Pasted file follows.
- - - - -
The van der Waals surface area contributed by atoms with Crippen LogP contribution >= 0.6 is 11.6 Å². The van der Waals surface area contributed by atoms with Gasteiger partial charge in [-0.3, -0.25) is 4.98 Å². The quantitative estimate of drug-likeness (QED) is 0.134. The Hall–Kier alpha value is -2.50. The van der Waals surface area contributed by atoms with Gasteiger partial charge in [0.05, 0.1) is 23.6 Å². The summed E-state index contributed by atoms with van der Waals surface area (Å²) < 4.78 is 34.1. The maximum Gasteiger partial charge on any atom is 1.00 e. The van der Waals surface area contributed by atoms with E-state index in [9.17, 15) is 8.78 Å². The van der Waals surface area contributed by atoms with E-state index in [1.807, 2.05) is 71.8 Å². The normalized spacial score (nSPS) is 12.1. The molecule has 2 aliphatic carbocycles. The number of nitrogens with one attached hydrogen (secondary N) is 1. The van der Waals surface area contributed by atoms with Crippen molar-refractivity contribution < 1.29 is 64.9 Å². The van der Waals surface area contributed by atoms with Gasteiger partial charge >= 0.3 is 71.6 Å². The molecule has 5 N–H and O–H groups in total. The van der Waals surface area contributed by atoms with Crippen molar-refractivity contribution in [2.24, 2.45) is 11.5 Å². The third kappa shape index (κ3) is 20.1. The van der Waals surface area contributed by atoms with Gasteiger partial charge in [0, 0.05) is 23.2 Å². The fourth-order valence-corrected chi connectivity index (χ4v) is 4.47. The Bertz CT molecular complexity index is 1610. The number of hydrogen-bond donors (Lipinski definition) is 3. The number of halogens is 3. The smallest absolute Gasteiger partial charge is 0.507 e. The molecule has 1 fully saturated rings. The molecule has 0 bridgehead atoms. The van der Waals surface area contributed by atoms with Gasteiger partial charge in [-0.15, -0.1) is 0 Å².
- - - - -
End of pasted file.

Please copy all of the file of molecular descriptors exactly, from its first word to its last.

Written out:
The van der Waals surface area contributed by atoms with Crippen LogP contribution >= 0.6 is 11.6 Å². The van der Waals surface area contributed by atoms with Gasteiger partial charge in [-0.3, -0.25) is 4.98 Å². The quantitative estimate of drug-likeness (QED) is 0.134. The Hall–Kier alpha value is -2.50. The van der Waals surface area contributed by atoms with Gasteiger partial charge in [0.05, 0.1) is 23.6 Å². The summed E-state index contributed by atoms with van der Waals surface area (Å²) < 4.78 is 34.1. The maximum Gasteiger partial charge on any atom is 1.00 e. The van der Waals surface area contributed by atoms with E-state index in [9.17, 15) is 8.78 Å². The van der Waals surface area contributed by atoms with E-state index in [1.807, 2.05) is 71.8 Å². The normalized spacial score (nSPS) is 12.1. The molecule has 2 aliphatic carbocycles. The number of nitrogens with one attached hydrogen (secondary N) is 1. The van der Waals surface area contributed by atoms with Crippen molar-refractivity contribution < 1.29 is 64.9 Å². The van der Waals surface area contributed by atoms with Gasteiger partial charge >= 0.3 is 71.6 Å². The molecule has 5 N–H and O–H groups in total. The van der Waals surface area contributed by atoms with Crippen molar-refractivity contribution in [2.24, 2.45) is 11.5 Å². The third kappa shape index (κ3) is 20.1. The van der Waals surface area contributed by atoms with Gasteiger partial charge in [0, 0.05) is 23.2 Å². The fourth-order valence-corrected chi connectivity index (χ4v) is 4.47. The Bertz CT molecular complexity index is 1610. The number of hydrogen-bond donors (Lipinski definition) is 3. The number of halogens is 3. The smallest absolute Gasteiger partial charge is 0.507 e. The molecule has 1 fully saturated rings. The molecule has 0 bridgehead atoms. The van der Waals surface area contributed by atoms with Gasteiger partial charge in [-0.15, -0.1) is 0 Å².